In-depth reviews

Volkswagen Tiguan SUV - Interior & comfort

The Volkswagen Tiguan has a modern and well built interior

Carbuyer Rating

4.2 out of 5

Owners Rating

3.8 out of 5

Read owner reviews
Interior & comfort Rating

4.5 out of 5

That the new Tiguan’s interior shares much of its design with the latest Volkswagen Golf should come as no surprise. While the dashboard lacks any real design flair, interior quality is easily on par with the Audi Q3 (itself a benchmark in this class) and BMW X1, as well as being far better than a Nissan Qashqai.

Volkswagen Tiguan dashboard

There are some hard plastics lower down on the dashboard and door trims that could be scuffed by passengers’ feet, but it's a very slick and classy layout that should stand up to the test of time well. It is rather plain, however, particularly in the standard and Life trims, with much less appeal than the Peugeot 3008's interior.

The Tiguan’s infotainment screen is mounted high on the dashboard, which makes it easy to read, and the display and graphics were upgraded as part of the 2020 update. Screens measure up to 9.2 inches in size, and voice controls have also been improved. The climate controls have also been changed for touch-sensitive switches but some may feel the old dials were easier to use. The USB socket is located at the bottom of the centre console, which might prove tricky if you’re trying to connect something in the dark.


For the facelift, trim levels changed to match the Golf, with an entry-level version followed by Life, Elegance and R-Line. Standard equipment includes LED headlights and a new steering wheel, while Life brings 18-inch alloy wheels, adaptive cruise control, roof rails and climate control. The Elegance and R-Line trims add Matrix LED headlights, digital instruments, a heated steering wheel and the top infotainment setup.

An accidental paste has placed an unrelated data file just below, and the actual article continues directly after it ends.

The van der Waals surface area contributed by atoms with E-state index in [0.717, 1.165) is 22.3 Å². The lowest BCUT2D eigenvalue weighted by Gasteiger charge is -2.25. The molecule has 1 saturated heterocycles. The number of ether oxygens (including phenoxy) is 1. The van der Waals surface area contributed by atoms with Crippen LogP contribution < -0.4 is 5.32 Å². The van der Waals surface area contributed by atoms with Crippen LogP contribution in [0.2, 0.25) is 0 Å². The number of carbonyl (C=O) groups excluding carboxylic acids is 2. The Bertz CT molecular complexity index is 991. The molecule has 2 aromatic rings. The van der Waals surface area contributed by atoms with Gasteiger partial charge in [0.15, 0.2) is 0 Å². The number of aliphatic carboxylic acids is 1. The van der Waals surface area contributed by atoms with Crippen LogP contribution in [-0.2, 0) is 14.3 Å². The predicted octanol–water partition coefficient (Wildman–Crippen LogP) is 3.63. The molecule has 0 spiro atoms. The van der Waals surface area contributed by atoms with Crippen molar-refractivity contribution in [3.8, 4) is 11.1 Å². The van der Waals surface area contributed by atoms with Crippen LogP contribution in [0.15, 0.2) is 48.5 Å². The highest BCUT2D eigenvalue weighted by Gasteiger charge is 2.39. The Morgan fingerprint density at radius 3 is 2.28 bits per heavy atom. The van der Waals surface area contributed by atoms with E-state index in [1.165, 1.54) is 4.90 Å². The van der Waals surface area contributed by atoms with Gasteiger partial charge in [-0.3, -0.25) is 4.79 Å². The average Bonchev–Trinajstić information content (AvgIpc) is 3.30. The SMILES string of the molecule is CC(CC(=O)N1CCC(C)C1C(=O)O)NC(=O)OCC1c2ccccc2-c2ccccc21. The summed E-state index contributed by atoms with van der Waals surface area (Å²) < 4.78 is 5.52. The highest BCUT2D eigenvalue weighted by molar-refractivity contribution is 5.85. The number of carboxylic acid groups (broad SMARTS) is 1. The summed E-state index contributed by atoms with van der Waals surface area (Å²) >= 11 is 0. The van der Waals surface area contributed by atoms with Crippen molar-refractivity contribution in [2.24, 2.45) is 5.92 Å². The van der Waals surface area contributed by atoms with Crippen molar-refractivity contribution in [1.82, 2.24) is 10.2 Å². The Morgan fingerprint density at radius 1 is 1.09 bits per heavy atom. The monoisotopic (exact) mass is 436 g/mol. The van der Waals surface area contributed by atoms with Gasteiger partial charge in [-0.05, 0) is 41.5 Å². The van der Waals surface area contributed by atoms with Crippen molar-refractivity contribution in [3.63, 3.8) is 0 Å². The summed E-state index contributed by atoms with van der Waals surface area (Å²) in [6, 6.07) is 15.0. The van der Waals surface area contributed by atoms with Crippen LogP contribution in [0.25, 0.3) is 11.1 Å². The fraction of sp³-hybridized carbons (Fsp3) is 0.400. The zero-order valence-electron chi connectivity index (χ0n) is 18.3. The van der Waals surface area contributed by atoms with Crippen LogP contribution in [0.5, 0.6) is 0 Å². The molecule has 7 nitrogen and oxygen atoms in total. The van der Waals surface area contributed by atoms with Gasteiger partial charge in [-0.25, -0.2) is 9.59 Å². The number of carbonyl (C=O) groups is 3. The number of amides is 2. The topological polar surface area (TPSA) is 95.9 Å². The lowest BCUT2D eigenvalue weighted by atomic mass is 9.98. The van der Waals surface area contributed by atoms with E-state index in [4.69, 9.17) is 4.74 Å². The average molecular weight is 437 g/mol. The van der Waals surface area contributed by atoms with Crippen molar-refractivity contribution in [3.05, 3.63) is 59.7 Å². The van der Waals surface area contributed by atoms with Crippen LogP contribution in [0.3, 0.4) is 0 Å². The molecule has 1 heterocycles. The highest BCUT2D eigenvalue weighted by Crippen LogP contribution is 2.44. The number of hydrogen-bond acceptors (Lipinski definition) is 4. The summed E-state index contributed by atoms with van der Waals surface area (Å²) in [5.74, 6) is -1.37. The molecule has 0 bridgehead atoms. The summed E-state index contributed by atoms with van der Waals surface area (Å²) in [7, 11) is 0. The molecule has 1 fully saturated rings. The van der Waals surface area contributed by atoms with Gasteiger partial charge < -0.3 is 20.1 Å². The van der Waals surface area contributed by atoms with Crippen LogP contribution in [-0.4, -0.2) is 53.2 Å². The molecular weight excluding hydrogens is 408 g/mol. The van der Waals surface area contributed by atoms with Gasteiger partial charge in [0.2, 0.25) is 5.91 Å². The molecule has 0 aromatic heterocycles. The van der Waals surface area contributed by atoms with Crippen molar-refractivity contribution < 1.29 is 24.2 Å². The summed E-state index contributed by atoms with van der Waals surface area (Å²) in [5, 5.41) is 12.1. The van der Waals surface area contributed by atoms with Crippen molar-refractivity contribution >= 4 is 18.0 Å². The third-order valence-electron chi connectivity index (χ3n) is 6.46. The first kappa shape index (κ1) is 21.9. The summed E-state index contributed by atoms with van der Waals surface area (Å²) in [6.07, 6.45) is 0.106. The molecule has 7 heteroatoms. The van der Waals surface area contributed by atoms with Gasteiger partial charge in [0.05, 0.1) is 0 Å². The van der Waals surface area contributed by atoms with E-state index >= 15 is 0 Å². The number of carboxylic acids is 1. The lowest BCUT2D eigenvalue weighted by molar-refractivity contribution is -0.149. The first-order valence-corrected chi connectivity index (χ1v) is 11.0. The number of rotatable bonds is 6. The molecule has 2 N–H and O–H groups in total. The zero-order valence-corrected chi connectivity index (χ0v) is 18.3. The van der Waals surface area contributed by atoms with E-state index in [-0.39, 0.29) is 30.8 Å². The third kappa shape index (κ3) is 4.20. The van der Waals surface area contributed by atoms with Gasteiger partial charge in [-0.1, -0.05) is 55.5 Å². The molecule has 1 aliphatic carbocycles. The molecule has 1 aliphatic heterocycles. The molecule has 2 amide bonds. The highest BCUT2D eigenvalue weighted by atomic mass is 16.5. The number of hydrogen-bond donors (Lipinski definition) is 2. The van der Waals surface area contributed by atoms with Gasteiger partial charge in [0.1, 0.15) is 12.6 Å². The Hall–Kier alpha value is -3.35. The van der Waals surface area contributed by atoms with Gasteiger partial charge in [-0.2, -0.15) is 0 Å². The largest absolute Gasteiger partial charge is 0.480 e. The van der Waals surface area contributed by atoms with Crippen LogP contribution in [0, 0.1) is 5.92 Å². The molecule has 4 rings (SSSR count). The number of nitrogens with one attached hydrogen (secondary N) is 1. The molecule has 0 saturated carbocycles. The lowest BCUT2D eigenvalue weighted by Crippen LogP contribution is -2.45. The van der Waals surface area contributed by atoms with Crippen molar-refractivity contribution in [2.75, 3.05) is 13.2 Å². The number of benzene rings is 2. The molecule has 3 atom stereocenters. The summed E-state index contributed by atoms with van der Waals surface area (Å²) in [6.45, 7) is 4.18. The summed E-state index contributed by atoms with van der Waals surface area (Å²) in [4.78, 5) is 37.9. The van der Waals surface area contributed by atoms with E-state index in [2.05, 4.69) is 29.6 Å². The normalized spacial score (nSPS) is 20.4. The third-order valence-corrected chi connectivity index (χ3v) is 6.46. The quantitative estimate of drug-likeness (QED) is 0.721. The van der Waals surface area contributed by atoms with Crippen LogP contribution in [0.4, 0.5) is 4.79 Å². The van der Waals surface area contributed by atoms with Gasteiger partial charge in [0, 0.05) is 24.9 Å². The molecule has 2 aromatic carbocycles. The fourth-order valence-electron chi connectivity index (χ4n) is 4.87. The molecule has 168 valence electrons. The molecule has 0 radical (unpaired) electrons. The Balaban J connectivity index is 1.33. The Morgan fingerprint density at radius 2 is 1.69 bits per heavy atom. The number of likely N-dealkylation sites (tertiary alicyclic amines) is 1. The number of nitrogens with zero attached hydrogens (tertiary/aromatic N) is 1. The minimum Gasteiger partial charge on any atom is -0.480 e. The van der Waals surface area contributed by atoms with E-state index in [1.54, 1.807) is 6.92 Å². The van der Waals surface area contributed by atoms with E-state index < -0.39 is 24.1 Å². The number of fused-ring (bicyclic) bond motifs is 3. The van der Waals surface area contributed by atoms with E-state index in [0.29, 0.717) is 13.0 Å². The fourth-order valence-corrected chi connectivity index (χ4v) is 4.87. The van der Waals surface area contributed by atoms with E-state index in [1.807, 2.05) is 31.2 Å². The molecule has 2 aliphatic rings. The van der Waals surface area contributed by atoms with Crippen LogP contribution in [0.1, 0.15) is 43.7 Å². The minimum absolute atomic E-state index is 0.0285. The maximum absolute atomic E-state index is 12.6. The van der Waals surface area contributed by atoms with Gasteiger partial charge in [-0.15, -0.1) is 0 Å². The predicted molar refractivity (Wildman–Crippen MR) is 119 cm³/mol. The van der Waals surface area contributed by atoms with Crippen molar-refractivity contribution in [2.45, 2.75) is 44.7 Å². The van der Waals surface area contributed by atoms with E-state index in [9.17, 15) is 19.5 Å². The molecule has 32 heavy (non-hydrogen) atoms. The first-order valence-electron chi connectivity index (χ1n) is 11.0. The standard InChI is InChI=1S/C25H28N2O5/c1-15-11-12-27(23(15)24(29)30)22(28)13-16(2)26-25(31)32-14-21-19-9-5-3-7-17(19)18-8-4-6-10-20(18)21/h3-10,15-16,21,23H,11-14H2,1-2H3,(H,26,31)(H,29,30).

All Tiguan models come with airbags all round, ISOFIX child-seat fixings and lane-keeping assistance.


Higher Tiguan trims have an ‘Active Info Display’, which is crystal-clear and beautiful to look at. The system, which is similar to the Virtual Cockpit that first appeared in the Audi A4 and Audi TT, can display your current speed, navigation directions and a number of other things; it replaces the analogue speedometer, rev counter and other dashboard dials.

However, the new touch-sensitive climate control panel feels like a step backwards for usability because the smooth strip designed for you to slide with your finger is almost impossible to use while driving. It's a similar problem to the removal of physical shortcut buttons for the central screen; the touch sensitive ones leave you jabbing at the surface.

Another feature fitted to some models is a head-up display, which can beam the car’s speed and other information into your line of sight. Unlike some similar systems, which bounce the image off the windscreen itself, the Tiguan uses a slightly inelegant glass screen that rises from the top of the dashboard.

All Tiguans come with an eight-inch touchscreen infotainment system as standard, complete with a DAB radio, Bluetooth connectivity, Apple CarPlay and Android Auto. Higher-spec models feature a wi-fi hotspot and VW's Travel Assist semi-autonomous driving technology, which can follow traffic and keep the car in its lane on the motorway.

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